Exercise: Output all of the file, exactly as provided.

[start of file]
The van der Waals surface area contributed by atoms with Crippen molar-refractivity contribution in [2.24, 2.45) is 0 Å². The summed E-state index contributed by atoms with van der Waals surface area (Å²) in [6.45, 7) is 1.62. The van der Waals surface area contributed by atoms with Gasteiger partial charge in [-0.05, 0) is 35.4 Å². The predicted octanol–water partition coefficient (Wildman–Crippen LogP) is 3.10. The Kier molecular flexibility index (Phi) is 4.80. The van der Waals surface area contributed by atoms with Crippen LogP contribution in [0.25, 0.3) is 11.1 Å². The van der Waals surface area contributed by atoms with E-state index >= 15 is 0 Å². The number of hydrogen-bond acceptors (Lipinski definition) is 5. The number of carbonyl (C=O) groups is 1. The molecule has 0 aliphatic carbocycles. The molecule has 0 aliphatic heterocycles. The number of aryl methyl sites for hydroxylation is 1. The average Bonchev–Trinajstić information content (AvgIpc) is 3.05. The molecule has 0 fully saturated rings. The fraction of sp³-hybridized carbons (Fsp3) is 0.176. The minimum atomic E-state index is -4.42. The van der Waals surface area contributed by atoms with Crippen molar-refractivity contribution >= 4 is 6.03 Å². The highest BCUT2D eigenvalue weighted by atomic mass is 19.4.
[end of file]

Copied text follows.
The van der Waals surface area contributed by atoms with Crippen molar-refractivity contribution in [2.24, 2.45) is 0 Å². The summed E-state index contributed by atoms with van der Waals surface area (Å²) in [6.45, 7) is 1.62. The van der Waals surface area contributed by atoms with Gasteiger partial charge in [-0.05, 0) is 35.4 Å². The predicted octanol–water partition coefficient (Wildman–Crippen LogP) is 3.10. The Kier molecular flexibility index (Phi) is 4.80. The van der Waals surface area contributed by atoms with Crippen LogP contribution in [0.25, 0.3) is 11.1 Å². The van der Waals surface area contributed by atoms with E-state index >= 15 is 0 Å². The number of hydrogen-bond acceptors (Lipinski definition) is 5. The number of carbonyl (C=O) groups is 1. The molecule has 0 aliphatic carbocycles. The molecule has 0 aliphatic heterocycles. The number of aryl methyl sites for hydroxylation is 1. The average Bonchev–Trinajstić information content (AvgIpc) is 3.05. The molecule has 0 fully saturated rings. The fraction of sp³-hybridized carbons (Fsp3) is 0.176. The minimum atomic E-state index is -4.42. The van der Waals surface area contributed by atoms with Crippen molar-refractivity contribution >= 4 is 6.03 Å². The highest BCUT2D eigenvalue weighted by atomic mass is 19.4.